NOTES AND QUERIES, cio s. xii. DEC. is, igoo.
St. Mary there exist Paternoster Row, Amen Court, Jesu Street, and St. Saviour's Bridge- perhaps scarcely to be included in place- names. W. G. WILLIS WATSON. Polsloe Park, Exeter.
There is a small tree-clad spot over- looking the Golf-links at Eastbourne called Paradise. CECIL CLARKE.
[We cannot insert more on this subject]
" MOBS SCEPTRA LIGONIBUS yEQUAT " (10 S.
xii. 448). I find the quotation in fuller form in a Cheshire MS. written in or about 1576, as follows :
Mors dominos servis et sceptra ligonibus sequat,
Dissimiles simili condicione trahens, which I think may be rendered thus :
Death comes alike to monarch, lord, and slave,
And levels all distinctions in the grave.
Like DR. WEBER, I am anxious to know the source of the Latin couplet and the author's name. JAMES HALL.
" Mors sceptra ligonibus sequat " is not from Lucan. Wilhelm Binder in his ' Novus Thesaurus Adagiorum Latinor urn l (1861, No. 1893) quotes it from Johann Weber's ' Dicta Sapientum selectiora et insigniora Graeco-Latina ' 1, 23 (Frankfurt, 1705). I have no copy of Weber's book, so cannot say whether he affords any further help in tracing the quotation. Claudian, ' Rapt. Proserp.,' ii. 302, has "Omnia mors sequat." Was not James Shirley showing his recollection of the Latin words when he wrote the song in his masque ' The Con- tention of Ajax and Ulysses * ? The glories of our blood and state
Are shadows, not substantial things ; There is no armour against fate ; Death lays his icy hand on kings ; Sceptre and crown Must tumble down, And in the dust be equal made With the poor crooked scythe and spade.
[MR. V. CHATTOPADHYAYA and C. S. J. also refer to bhirley s poem.]
HOLLY AS BROWSE FOR CATTLE AND SHEEP: " FRYES " (10 S. xii. 428). Some years ago I was told about cattle being fed on gorse in winter, and wrote about it some- where, on the authority of two well-known Ulverstonians since dead. My instances were, of course, purely local.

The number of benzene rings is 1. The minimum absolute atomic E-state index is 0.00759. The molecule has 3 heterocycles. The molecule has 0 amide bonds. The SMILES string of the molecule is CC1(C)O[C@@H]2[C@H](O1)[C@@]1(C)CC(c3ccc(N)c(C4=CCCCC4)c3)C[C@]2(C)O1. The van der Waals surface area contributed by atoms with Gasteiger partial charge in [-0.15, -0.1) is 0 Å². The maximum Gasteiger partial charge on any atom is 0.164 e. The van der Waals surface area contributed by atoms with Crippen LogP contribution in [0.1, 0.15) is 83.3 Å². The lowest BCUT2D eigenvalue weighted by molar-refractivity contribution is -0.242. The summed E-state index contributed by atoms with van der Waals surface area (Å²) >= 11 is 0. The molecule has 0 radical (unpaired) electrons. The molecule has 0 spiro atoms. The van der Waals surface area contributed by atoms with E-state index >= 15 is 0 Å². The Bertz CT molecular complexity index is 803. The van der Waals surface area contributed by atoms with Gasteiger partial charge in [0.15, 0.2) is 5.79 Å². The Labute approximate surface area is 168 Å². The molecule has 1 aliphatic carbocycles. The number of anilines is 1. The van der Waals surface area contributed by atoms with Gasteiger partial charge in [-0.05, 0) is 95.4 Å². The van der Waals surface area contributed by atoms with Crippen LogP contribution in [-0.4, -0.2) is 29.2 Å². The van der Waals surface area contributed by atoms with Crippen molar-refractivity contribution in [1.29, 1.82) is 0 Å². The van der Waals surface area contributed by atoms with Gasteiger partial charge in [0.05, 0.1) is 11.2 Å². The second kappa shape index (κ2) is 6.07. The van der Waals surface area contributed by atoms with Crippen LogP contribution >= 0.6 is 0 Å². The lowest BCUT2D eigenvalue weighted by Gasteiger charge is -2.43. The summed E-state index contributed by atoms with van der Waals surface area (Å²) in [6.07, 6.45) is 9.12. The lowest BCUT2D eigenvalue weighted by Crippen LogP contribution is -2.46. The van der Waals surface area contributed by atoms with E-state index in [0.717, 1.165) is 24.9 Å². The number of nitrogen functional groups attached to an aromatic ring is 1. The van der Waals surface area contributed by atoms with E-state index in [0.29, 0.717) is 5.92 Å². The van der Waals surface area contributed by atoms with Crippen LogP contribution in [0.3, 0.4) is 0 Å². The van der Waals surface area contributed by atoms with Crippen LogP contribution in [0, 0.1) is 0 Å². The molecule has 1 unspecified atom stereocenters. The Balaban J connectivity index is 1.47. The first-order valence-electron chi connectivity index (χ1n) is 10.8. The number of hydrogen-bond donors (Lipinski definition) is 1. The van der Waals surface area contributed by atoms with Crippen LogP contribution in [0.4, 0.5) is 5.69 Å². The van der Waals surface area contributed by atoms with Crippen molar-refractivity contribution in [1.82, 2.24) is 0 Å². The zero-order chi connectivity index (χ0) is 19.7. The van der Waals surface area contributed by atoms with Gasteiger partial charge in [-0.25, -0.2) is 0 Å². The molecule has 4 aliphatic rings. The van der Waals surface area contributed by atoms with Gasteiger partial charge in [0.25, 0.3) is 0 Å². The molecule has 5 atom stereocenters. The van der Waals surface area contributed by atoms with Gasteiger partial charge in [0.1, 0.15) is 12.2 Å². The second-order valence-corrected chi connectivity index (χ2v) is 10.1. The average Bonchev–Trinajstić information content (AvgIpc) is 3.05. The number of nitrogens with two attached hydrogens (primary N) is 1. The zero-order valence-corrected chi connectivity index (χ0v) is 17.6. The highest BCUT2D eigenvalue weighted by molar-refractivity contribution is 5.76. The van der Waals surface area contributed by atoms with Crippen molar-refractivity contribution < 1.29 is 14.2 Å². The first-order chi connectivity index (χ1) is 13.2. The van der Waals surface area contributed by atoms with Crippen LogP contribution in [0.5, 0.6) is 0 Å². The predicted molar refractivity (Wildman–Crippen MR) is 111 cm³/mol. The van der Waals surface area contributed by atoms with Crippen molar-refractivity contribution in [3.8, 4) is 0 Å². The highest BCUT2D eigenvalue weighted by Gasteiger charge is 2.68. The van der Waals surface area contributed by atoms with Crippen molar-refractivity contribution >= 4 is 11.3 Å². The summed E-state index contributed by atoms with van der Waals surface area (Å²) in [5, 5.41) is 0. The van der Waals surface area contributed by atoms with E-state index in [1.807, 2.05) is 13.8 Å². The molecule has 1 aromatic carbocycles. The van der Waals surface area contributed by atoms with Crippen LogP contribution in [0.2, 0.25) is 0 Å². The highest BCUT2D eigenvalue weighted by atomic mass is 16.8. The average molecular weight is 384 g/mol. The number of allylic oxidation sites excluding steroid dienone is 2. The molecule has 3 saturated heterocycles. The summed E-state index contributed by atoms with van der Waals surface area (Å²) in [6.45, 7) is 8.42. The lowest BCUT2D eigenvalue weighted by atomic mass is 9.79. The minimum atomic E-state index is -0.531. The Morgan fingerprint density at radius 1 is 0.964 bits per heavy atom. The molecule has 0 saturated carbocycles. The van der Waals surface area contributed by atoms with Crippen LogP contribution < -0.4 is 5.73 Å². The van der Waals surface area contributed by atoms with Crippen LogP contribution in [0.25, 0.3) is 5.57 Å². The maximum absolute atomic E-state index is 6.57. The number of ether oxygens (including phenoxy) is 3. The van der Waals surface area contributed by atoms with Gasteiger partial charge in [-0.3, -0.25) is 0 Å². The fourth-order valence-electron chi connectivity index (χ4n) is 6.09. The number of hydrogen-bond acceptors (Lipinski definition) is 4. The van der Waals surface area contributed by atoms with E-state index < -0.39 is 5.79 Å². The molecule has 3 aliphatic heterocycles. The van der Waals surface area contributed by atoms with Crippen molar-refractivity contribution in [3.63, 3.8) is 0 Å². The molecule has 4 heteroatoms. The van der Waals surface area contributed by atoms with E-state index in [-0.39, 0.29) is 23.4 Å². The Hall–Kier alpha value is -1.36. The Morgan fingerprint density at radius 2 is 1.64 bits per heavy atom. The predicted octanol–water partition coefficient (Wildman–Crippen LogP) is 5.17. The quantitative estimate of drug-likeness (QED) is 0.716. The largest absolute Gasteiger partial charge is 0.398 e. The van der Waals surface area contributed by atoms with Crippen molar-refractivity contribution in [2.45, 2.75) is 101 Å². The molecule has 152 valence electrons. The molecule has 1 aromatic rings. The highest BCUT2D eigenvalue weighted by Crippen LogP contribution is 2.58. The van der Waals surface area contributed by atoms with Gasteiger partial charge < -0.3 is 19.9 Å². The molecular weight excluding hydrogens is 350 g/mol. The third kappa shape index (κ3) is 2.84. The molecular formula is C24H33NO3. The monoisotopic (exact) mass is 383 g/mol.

In Britten and Holland's ' Diet. English Plant-Names,* 1886, p. 194, will be found
Frez, Ulex europceus, L. Northampton," with the name of the authority.
The following quotation from Pennant, 'Tour in Scotland, 1772,* 1774, p. 32, is pertinent. He is going from Hawkshead, N. Lanes, to Graythwaite :
' The roads are excellent amidst fine woods, with grey rocks patched with moss rising above. In one place observed a Holly park, a tract preserved entirely for sheep, who are fed in winter with the croppings."
S. L. PETTY.
CLIM OF THE CLOUGH (10 S. xii. 386). The ancient metrical history of Adam Bell, Clym of the Clough, and William of Cloudes- ley is accessible in the well-known collections of Percy, Ritson, and Gutch. The name is mentioned in the following extracts :
" blind harpers, or such like taverrie-ministrels,
that give a fit of mirth for a groat ; and their matters being, for the most part, stories of old time ; as the Tale of Sir Topas, the Reportes of Bevis of South- ampton, Guy of Warwicke, Adam Bell, and Clymme of the Clough." Puttenham's 'Arte of English Poesie,' 1589. Again :
"My merry muse begets no tales of those
bold yeomen of the North, Adam Bell, Clem of the Clough, nor William of Cloudesly, those ancient archers of all England."' The History of Tom Thumbe the Little,' 1621.
Also in reference to the Finsbury archers : All day most fiercely there they stand, Like ghosts of Adam Bell, and Clymme ; Sol sets for fear they '11 shoot at him.
Davenant's Works, p. 291. And again :
Like honest grave children of Adam Bell, And Climme oth' Clough ; now each of you will be More than a furious William Cloudeslie.
' Rump Songs,' p. 117.
Brewer's ' Diet, of Phrase and Fable l says, s.v. ' Clym l :
Clym of the Clough, with Adam Bell and Wil- liam or Cloudesly, were noted outlaws, whose skill in archery rendered them as famous in the north of England as Robin Hood and Little John in the midland counties. Their place of resort was in Englewpod Forest, near Carlisle. N.B., Englewood means firewood, Clym of the Clough means Clement of the Cliff."
BTJRNEY'S 'HISTORY OF Music J (10 S. x. 9, 57). With regard to the plates in the first volume (1st ed., 1776 ; 2nd ed., 1789), it is of interest to note that the first three plates have a note concerning them which appears in the 1776 edition only :
" These exquisite engravings by Mr. Bartolozzi, from the elegant designs of Mr. Cipriani, though they may have been seen by a few of my sub- scribers, while they were the property of Mr. Giardini, yet, as far as I have been able to learn, that transient view of them produced no other